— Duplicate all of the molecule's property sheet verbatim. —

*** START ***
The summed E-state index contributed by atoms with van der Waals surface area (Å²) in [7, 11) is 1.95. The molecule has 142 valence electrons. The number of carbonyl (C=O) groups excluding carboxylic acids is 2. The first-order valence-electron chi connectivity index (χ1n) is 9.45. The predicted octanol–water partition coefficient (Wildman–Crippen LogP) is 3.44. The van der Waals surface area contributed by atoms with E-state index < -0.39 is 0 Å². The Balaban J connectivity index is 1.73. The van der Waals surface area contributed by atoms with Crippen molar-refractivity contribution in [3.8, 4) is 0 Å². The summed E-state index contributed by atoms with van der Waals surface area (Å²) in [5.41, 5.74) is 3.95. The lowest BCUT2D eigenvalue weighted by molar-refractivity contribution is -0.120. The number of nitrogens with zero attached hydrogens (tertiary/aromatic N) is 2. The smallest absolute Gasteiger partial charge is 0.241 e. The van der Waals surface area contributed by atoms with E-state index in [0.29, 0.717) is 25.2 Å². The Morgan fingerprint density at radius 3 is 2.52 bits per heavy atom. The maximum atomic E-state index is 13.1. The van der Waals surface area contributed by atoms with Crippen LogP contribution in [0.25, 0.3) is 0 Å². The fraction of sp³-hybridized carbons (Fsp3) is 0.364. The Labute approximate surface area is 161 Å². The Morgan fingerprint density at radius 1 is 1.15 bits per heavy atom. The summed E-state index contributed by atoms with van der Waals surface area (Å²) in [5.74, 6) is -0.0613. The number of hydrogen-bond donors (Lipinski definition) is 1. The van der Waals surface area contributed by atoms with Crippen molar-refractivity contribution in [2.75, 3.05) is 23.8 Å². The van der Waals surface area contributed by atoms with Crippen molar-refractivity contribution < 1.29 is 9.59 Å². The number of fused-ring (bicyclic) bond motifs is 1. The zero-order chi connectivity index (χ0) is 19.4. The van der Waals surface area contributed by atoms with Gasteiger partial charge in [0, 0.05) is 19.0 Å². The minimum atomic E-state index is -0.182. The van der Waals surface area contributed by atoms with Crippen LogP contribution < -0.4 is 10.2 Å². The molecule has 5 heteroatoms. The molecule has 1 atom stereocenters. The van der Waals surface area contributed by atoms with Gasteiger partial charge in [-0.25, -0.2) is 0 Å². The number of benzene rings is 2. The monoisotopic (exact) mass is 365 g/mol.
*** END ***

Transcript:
The summed E-state index contributed by atoms with van der Waals surface area (Å²) in [7, 11) is 1.95. The molecule has 142 valence electrons. The number of carbonyl (C=O) groups excluding carboxylic acids is 2. The first-order valence-electron chi connectivity index (χ1n) is 9.45. The predicted octanol–water partition coefficient (Wildman–Crippen LogP) is 3.44. The van der Waals surface area contributed by atoms with E-state index < -0.39 is 0 Å². The Balaban J connectivity index is 1.73. The van der Waals surface area contributed by atoms with Crippen molar-refractivity contribution in [3.8, 4) is 0 Å². The summed E-state index contributed by atoms with van der Waals surface area (Å²) in [5.41, 5.74) is 3.95. The lowest BCUT2D eigenvalue weighted by molar-refractivity contribution is -0.120. The number of nitrogens with zero attached hydrogens (tertiary/aromatic N) is 2. The smallest absolute Gasteiger partial charge is 0.241 e. The van der Waals surface area contributed by atoms with E-state index in [0.29, 0.717) is 25.2 Å². The Morgan fingerprint density at radius 3 is 2.52 bits per heavy atom. The maximum atomic E-state index is 13.1. The van der Waals surface area contributed by atoms with Crippen LogP contribution in [0.25, 0.3) is 0 Å². The fraction of sp³-hybridized carbons (Fsp3) is 0.364. The Labute approximate surface area is 161 Å². The Morgan fingerprint density at radius 1 is 1.15 bits per heavy atom. The summed E-state index contributed by atoms with van der Waals surface area (Å²) in [5.74, 6) is -0.0613. The number of hydrogen-bond donors (Lipinski definition) is 1. The van der Waals surface area contributed by atoms with Crippen molar-refractivity contribution in [2.75, 3.05) is 23.8 Å². The van der Waals surface area contributed by atoms with Crippen molar-refractivity contribution < 1.29 is 9.59 Å². The number of fused-ring (bicyclic) bond motifs is 1. The zero-order chi connectivity index (χ0) is 19.4. The van der Waals surface area contributed by atoms with Gasteiger partial charge in [0, 0.05) is 19.0 Å². The minimum atomic E-state index is -0.182. The van der Waals surface area contributed by atoms with Crippen LogP contribution < -0.4 is 10.2 Å². The molecule has 5 heteroatoms. The molecule has 1 atom stereocenters. The van der Waals surface area contributed by atoms with Gasteiger partial charge in [-0.25, -0.2) is 0 Å². The number of benzene rings is 2. The monoisotopic (exact) mass is 365 g/mol.